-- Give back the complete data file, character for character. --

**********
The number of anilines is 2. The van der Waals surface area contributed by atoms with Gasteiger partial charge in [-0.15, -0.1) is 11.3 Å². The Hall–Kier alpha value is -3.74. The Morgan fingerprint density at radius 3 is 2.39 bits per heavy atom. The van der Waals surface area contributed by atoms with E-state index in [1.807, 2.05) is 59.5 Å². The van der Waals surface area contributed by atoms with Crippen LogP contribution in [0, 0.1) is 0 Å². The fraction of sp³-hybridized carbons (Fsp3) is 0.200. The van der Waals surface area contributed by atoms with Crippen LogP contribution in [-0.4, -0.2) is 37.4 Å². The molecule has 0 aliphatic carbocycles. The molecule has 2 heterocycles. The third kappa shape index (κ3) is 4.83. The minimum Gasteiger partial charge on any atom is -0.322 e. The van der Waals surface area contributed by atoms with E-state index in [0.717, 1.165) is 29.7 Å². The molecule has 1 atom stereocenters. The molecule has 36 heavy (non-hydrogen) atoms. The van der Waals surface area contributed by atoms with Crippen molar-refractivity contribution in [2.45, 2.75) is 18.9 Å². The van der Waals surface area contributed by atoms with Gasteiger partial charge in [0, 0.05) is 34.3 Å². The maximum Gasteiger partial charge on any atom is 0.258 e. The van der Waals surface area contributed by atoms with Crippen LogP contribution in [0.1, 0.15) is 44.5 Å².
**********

The number of anilines is 2. The van der Waals surface area contributed by atoms with Gasteiger partial charge in [-0.15, -0.1) is 11.3 Å². The Hall–Kier alpha value is -3.74. The Morgan fingerprint density at radius 3 is 2.39 bits per heavy atom. The van der Waals surface area contributed by atoms with E-state index in [1.807, 2.05) is 59.5 Å². The van der Waals surface area contributed by atoms with Crippen LogP contribution in [0, 0.1) is 0 Å². The fraction of sp³-hybridized carbons (Fsp3) is 0.200. The van der Waals surface area contributed by atoms with Crippen LogP contribution in [-0.4, -0.2) is 37.4 Å². The molecule has 0 aliphatic carbocycles. The molecule has 2 heterocycles. The third kappa shape index (κ3) is 4.83. The minimum Gasteiger partial charge on any atom is -0.322 e. The van der Waals surface area contributed by atoms with E-state index in [0.717, 1.165) is 29.7 Å². The molecule has 1 atom stereocenters. The molecule has 36 heavy (non-hydrogen) atoms. The van der Waals surface area contributed by atoms with Crippen molar-refractivity contribution in [2.45, 2.75) is 18.9 Å². The van der Waals surface area contributed by atoms with Gasteiger partial charge in [0, 0.05) is 34.3 Å². The maximum Gasteiger partial charge on any atom is 0.258 e. The van der Waals surface area contributed by atoms with Crippen LogP contribution in [0.1, 0.15) is 44.5 Å².